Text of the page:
RE: P19 keel trunks - one more time [long]

Judith Blumhorst, DC (
Fri, 17 Dec 1999 16:32:30 -0800

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West Wight Potter Website at URL
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Thanks Mac, for your description of what happened whne you it an oyster bar with your keel. I've hit rocks in my P19, and the keel always popped up when the breakaway bolt snapped, rather than translating aft.

If you look at your keel trunk, I think you'll find that it's about 21" from front to back at the top, and 25" at the bottom where it joins the hull. There's 3 or 4 inches extra room at the bottom between the keel and hull. I have drawings of the keel trunk "plug" used when they lay up the hulls, and I believe all the IM-built boats have that extra space at the back and bottom of the keel trunk. (maybe not the very early IM boats, I'm not sure)

When I was talking to the guys at my local boat yard about repairing my keel trunk, I asked about that extra 3 or four inches. They said that designing it like that gives you a safey margin so youre not likely to split the hull if you hit something hard.

I'm sorry to hear that you did some minor "crush" damage, but happy to hear that it was easily and strongly (if not elegantly) repaired with Marine Tex. It's reassuring to me to hear that they seem to know what they're talking about on this issue of keel trunk design.

Fair winds,
Judy B
1985 WWP-19 #266 Redwing
SF Bay, CA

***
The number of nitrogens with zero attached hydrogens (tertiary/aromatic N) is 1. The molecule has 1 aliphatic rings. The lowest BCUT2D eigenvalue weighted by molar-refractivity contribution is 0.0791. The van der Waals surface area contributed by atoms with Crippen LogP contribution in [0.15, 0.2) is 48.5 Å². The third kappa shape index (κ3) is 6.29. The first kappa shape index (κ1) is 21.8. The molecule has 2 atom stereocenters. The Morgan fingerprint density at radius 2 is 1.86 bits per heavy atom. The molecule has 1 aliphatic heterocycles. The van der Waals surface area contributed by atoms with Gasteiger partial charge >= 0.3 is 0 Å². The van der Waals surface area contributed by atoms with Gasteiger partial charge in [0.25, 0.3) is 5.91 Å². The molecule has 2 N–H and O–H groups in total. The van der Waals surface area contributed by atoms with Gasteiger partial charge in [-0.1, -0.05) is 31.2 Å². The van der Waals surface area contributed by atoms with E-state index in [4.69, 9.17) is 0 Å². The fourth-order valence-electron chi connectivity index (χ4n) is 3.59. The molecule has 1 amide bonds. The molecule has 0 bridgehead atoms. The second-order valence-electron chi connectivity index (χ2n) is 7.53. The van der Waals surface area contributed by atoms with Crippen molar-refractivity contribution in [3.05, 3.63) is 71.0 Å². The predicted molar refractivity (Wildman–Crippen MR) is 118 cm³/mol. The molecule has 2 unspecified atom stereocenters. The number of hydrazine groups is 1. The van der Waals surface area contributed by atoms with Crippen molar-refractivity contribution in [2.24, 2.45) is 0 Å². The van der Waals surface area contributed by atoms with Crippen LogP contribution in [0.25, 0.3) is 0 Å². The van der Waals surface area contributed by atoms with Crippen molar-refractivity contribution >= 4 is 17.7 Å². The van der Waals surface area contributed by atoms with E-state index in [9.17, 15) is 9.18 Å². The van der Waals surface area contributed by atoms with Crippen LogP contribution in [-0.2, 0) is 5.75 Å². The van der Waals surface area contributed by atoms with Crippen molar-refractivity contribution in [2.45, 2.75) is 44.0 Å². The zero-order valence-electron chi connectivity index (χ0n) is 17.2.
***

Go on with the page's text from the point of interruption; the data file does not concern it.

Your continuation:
From: Mac Davis[]
Sent: Friday, December 17, 1999 5:16 PM
To: Judith Blumhorst, DC; 'Potter List'
Subject: Re: P19 keel trunks - one more time [long]

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Hi Judy,
You said inter alia,
"I'm curious about how your keel locks down. I think that, with *any* keel design, it's possible to run hard aground and damage it somehow. Even a swing keel. It all depends on how you hit the obstruction. I've heard of pivot bolts getting bent on swing-keel boats in a grounding so it wouldn't go up or down, and/or developing leaks around the pivot bolt after running hard aground. So I'm curious about the design of your keel trunk, Mac. How does the keel lock down, and where did the damage occur?"

Both times, I was sailing with the keel full down in 5 to 6 feet of water in the Gulf after storms had roiled the normally clear water. Impact with the oyster bar was unexpected and abrupt. Kelpie stopped completely, pinned against the bar by wind pressure on the sails. Letting the sheets run free allowed her to pivot and free herself. In both incidents, the keel did not ride up noticeably, but rather moved aft in translation rather than rotation.

Neither time was the keel locked down. Since a lot of the water I traverse on a day sail is really thin, this is SOP for me.
No damage occurred to the forward edge of the trunk in either incident. All damage was concentrated at the rear of the trunk, and consisted of crush damage to the rounded profile of the trunk where the square profile of the keel impacted. Severest damage was at the exterior aft end of the trunk opening. Easily accessible and strongly if not elegantly repaired with Marine-Tex.

My keel trunk (1995 model) is free-standing, about 15 inches tall, and 25 inches inside opening. It appears to be bonded to the hull, but not the liner. Where the trunk penetrates the liner, a heavy application of (non-structural) sealer is visible. The leading edge and sides of the trunk are slightly over a half inch thick, increasing to maybe three quarter inch on the aft end.
Looking down from above you can see that the trunk lay-up is solid, is made of multiple layers of cloth and mat.
Hope this is what you're looking for,
Mac Davis
Kelpie, WWP19 #804, Aripeka, FL